Snowboarding and the Winter Olympics: A match made in snow heaven, right? Not exactly. When snowboarding was added to the Olympics in 1998 (the Nagano games), many top snowboarders were disgruntled.
Terje Haakonsen, for example, was a snowboarder on the level of Michael Jordan in the NBA. He refused to participate, and staged a sparsely attended alternative event instead. Haakonsen even compared the International Olympic Committee, the IOC, to the Mafia. Others were sympathetic to his stance.
What was that all about?
Some experienced riders objected to the idea of competition at all. Others did not like the fact that the IOC recognized the FIS (the world ski organization), rather than the International Snowboarding Federation (ISF), as the gateway to the games. By the lights of the critics, snowboarding was all about anti-skiing–or at least being not at all like skiing. Being absorbed into it was an assault on snowboarders. But the FIS has become the gateway, and in 2002, the ISF folded.
Some snowboarders, trumpeting the idea that riding is a lifestyle and not “merely” a sport, complained about the alleged stifling of creativity through requirements to wear national uniforms, train with national coaches, and the like. All this violates the “soul” of snowboarding, they said. And more than one voice was raised against drug testing policies. As if to confirm the stereotypes of snowboarders, the first winner in the men’s competition, Ross Rebagliati, was temporarily stripped of his gold medal after testing positive for pot. (He received his medal back, on procedural grounds, though he also disputed the allegation that he had recently smoked marijuana.)
Despite a rough beginning, snowboarding is now mainstream. It’s so mainstream, in fact, that when the United States Postal Service issued a commemorative stamp for the 2010 Winter Olympics, the stamp featured a snowboarder.
Even so, industry insiders and some athletes wish that high-level athletes would leave the Olympics. Pat Bridges, an editor with Snowboard magazine, has argued that “the Olympics needs snowboarding more than snowboarding needs The Games.” In short, the IOC garners huge sums of money from riders while giving the sport a pittance, and runs roughshod over the desires of snowboarders. In a companion piece, Henning Andersen estimates that the IOC derives $100 million each Olympic cycle from snowboarding, and then asks, “Where does all the money go? We in snowboarding certainly don’t see any of it.” (Andersen would like more IOC money go to support snowboard tours–leagues, if you will–outside the FIS.)
So part of the dispute is an old-fashioned tussle over how the various parties in a sport/spectacle divide an extremely large part of money. A lot of popular interest in a sport means that advertisers are willing to pay broadcasters large amounts of money to reach an audience. Where does that money then go? What is the balance between the networks and the leagues or federations? Unlike team sports, snowboarding doesn’t have a conflict between owners and players, but what Bridges and Andersen want is a greater allocation of the money away from networks and the IOC.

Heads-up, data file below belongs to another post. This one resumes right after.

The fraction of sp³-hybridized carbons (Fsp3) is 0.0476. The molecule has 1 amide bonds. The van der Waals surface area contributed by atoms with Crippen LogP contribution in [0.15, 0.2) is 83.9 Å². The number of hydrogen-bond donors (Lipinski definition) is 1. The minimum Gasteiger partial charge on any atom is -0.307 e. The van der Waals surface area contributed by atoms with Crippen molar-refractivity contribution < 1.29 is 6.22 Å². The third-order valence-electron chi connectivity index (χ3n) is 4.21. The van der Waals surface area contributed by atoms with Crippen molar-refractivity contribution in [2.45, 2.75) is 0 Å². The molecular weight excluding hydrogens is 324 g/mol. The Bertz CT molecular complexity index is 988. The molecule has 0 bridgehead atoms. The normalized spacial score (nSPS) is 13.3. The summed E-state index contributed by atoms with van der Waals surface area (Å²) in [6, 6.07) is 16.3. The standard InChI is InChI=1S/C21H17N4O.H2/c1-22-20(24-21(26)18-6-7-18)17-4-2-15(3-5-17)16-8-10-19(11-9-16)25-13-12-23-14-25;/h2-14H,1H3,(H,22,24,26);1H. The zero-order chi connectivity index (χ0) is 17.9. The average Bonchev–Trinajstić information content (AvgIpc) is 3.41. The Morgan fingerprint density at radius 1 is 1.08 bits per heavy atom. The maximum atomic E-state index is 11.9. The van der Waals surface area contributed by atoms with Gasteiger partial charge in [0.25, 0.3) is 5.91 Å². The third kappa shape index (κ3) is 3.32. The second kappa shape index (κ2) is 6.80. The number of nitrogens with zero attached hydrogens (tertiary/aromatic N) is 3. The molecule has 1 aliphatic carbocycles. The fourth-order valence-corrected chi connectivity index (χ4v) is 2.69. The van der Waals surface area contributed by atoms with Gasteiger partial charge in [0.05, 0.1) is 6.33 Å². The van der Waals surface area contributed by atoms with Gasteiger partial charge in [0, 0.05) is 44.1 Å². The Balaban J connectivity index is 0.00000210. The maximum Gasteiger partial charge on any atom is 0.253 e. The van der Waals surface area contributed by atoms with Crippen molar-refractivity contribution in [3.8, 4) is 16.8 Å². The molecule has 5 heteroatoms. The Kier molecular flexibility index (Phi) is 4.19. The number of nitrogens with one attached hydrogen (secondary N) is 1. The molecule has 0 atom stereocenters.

And it’s easy to be sympathetic, even if you have no hopes of snowboarding for fame or cash. The IOC is arguably a corrupt organization that puts increasingly outrageous demands on host cities. (The IOC is not alone in this; the NFL routinely extracts cash from cities that host the Super Bowl.) The demands for financial renumeration and special treatment (example: special road lanes and airport entrances/exits for IOC delegates) have lead a number of cities to withdraw their bids for the 2022 Winter Olympics, leaving Kazakhstan and China as the only two counties left with bids. As Andersen observes, “the only countries that are left to hold the Olympics are those where the population doesn’t have any say in the matter.”
From the viewpoint of the American television view, the Olympic broadcasts are incredibly bloated. There are, to start with, lots of commercials. Now, the commercial advertising pays the bills, but the commercials can get to be too much. The same for promotional spots for the network’s other shows. Don’t forget the “up close and personal” biographies (which may or may not be interesting) of athletes. A little goes a long way. Then there’s tape delay, which seems very out of place in today’s world.
But the Olympics will be with us for a long time, most likely, and they do generate a lot of exposure for snowboarding. So unless viewers turn from them in large numbers, snowboarding and the Olympics will continue to be uneasy partners.
Sources: “Boycott the Olympics: The IOC needs snowboarding more than we need them,” Snowboarder.com, November 4, 2014.
“The IOC demands that helped push Norway out of Winter Olympic bidding are hilarious,” Slate, October 2, 2014.